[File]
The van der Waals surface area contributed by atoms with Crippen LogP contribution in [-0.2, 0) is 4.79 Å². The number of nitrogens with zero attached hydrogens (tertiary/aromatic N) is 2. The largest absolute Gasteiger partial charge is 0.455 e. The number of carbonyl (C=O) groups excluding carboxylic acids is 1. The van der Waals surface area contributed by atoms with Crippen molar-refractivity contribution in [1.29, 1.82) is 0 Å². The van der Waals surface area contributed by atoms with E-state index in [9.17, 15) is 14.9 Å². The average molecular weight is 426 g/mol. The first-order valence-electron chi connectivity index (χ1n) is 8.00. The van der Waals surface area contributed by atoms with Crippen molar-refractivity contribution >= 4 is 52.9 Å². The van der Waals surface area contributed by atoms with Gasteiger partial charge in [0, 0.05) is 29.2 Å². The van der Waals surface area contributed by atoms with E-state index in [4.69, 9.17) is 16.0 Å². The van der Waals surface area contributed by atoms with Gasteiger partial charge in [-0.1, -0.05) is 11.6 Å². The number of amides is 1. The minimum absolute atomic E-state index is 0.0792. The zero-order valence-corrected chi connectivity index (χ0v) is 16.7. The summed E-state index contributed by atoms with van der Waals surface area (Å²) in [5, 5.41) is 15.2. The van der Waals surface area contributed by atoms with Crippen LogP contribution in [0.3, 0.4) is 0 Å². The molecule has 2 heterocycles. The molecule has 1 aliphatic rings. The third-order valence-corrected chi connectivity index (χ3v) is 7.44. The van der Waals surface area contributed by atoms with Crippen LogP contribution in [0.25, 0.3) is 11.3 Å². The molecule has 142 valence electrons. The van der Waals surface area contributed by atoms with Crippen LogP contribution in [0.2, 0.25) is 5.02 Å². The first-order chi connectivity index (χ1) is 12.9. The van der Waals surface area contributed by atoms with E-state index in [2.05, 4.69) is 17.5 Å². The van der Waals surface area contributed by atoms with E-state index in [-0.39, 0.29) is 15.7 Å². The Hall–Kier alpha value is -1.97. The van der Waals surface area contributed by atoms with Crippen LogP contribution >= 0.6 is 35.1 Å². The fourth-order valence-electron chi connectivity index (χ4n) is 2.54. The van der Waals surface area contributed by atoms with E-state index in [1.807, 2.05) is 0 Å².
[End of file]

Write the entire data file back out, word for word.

The van der Waals surface area contributed by atoms with Crippen LogP contribution in [-0.2, 0) is 4.79 Å². The number of nitrogens with zero attached hydrogens (tertiary/aromatic N) is 2. The largest absolute Gasteiger partial charge is 0.455 e. The number of carbonyl (C=O) groups excluding carboxylic acids is 1. The van der Waals surface area contributed by atoms with Crippen molar-refractivity contribution in [1.29, 1.82) is 0 Å². The van der Waals surface area contributed by atoms with E-state index in [9.17, 15) is 14.9 Å². The average molecular weight is 426 g/mol. The first-order valence-electron chi connectivity index (χ1n) is 8.00. The van der Waals surface area contributed by atoms with Crippen molar-refractivity contribution >= 4 is 52.9 Å². The van der Waals surface area contributed by atoms with Gasteiger partial charge in [0, 0.05) is 29.2 Å². The van der Waals surface area contributed by atoms with E-state index in [4.69, 9.17) is 16.0 Å². The van der Waals surface area contributed by atoms with Gasteiger partial charge in [-0.1, -0.05) is 11.6 Å². The number of amides is 1. The minimum absolute atomic E-state index is 0.0792. The zero-order valence-corrected chi connectivity index (χ0v) is 16.7. The summed E-state index contributed by atoms with van der Waals surface area (Å²) in [5, 5.41) is 15.2. The van der Waals surface area contributed by atoms with Crippen LogP contribution in [0.3, 0.4) is 0 Å². The molecule has 2 heterocycles. The molecule has 1 aliphatic rings. The third-order valence-corrected chi connectivity index (χ3v) is 7.44. The van der Waals surface area contributed by atoms with Crippen LogP contribution in [0.25, 0.3) is 11.3 Å². The molecule has 142 valence electrons. The van der Waals surface area contributed by atoms with Crippen LogP contribution in [0.2, 0.25) is 5.02 Å². The first-order chi connectivity index (χ1) is 12.9. The van der Waals surface area contributed by atoms with E-state index in [2.05, 4.69) is 17.5 Å². The van der Waals surface area contributed by atoms with E-state index in [-0.39, 0.29) is 15.7 Å². The Hall–Kier alpha value is -1.97. The van der Waals surface area contributed by atoms with Crippen LogP contribution >= 0.6 is 35.1 Å². The fourth-order valence-electron chi connectivity index (χ4n) is 2.54. The van der Waals surface area contributed by atoms with E-state index in [1.807, 2.05) is 0 Å².